Ukrainian Cyber Police: 'Russian Agents Offer Crypto For CEC Data on the Darknet'

Ukrainian Cyber Police: ‘Russian Agents Offer Crypto For CEC Data on the Darknet’

Ukrainian Cyber Police chief Sergey Demedyk states that Russian intelligence agents are buying Ukrainian CEC chairmen personal data over the darkweb. They are using cryptocurrencies to do it, the chief claims. 

Also read: U.K. Watchdog Outlines 3 Token Types, Says Utility Tokens ‘Not Securities’

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The Imperial Scouts Look For Personal Data

Demedyk says that Russian agents pay with cryptocurrencies on Darknet forums for the personal data of CEC chairmen. The head of police points out that the tracks lead to mercenary hackers who work under the direction of Russian Secret Services.

Particularly, the agency has spotted a number of virtual attack attempts coming from the Russian territory since 2017. Attackers have tried to crack judicial power servers and some of the servers behind the Ministry of Temporarily Occupied Territories.

On January 26th, Demedyk told Reuters that the hackers are also attacking Ukrainian CEC servers, as well as personal computers in campaign offices that have a connection to the Web.

Ukraine Cybe Police Chief, Sergey Demedyk
Ukrainian Cyber Police Chief, Sergey Demedyk

After an investigation, police officers concluded that the crypto payments for both CEC data leaks and collateral attacks on the government were made from the same wallet. Considering Ukrainian and Russian darknet users prefer using bitcoin, this may be a case of successful blockchain tracking.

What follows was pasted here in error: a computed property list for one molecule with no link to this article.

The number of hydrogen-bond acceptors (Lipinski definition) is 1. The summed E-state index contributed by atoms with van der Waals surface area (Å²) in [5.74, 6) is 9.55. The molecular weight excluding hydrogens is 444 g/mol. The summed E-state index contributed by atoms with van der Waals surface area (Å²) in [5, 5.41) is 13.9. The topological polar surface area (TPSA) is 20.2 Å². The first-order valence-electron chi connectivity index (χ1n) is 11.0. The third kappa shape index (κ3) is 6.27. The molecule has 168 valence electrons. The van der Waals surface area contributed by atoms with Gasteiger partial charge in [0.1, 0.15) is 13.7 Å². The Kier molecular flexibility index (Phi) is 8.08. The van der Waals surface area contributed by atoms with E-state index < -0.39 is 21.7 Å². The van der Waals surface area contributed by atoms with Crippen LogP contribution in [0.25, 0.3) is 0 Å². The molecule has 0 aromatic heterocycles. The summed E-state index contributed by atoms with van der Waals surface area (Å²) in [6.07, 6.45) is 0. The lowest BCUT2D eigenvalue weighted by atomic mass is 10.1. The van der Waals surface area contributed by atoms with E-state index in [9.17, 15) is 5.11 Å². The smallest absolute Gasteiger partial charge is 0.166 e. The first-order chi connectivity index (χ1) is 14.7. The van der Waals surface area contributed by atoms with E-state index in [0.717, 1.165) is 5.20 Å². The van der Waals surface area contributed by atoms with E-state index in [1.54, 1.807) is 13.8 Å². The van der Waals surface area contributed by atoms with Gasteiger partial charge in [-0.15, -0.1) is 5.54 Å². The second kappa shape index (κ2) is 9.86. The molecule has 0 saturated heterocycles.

Elections May be the Cause of the Attacks

The largest attacks are expected to begin when the Central Election Commission branches will begin working. Which means one month before the March 31st elections.

Ukrainian officials are already getting dozens of spam emails pretending to be from their own government offices. Those emails contain malware that steals passwords and other personal data from the device. Hackers continue their everyday attacks on Electoral Servers and a number of other institutions.

Sergey stressed that hackers sent emails with holiday greetings to the relatives and friends of government workers as well. The emails pretend to be sent by online shops, software update vendors, or the Ukrainian government: all to ensure that people will be in hurry to open them. Per Demedyk:

“Such virtual greetings are sent to officials and their dear ones, containing malware that obtain control over their computer hardware. New Year greetings with viruses sent under the name of Ukrainian govt. institutions have become terribly popular.”

Ukrainian Internal Enemies Won’t Get Away Unpunished

The cyber police fights with its own internal enemies too. As reported on January 24th, a wise hacker was arrested in the city of Zaporizhia. The man has created harmful code that steals users’ passwords from crypto exchanges once injected into the system.

Crypto Crook Using Similar Tools Arrested In Zaporizhia, a Ukrainian city
Cops search for the hacker’s hidden hard drives.

Ukrainians are susceptible to the code from a number of popular local websites or via spam emails, which look the same as those sent from Russian agents. Users who open the attachment had their crypto account logins and passwords compromised. The hacker then got into their exchange accounts and sent their funds to his own bitcoin address.

This is not the first time the Ukrainian Cyber Police have arrested local crypto-related crooks. Despite the political crisis in the country, efficient police departments remain vigilant. A new generation of cyber cops deliver the stolen bitcoin back to the owners. This leave Ukrainian citizens and tourists with some hope for help in cases of cryptocurrency theft.

What do you think about malware, email spam, and hackers? Let us know in the comments section below.

Images by Jeff Fawkes, Blogspot, UCP

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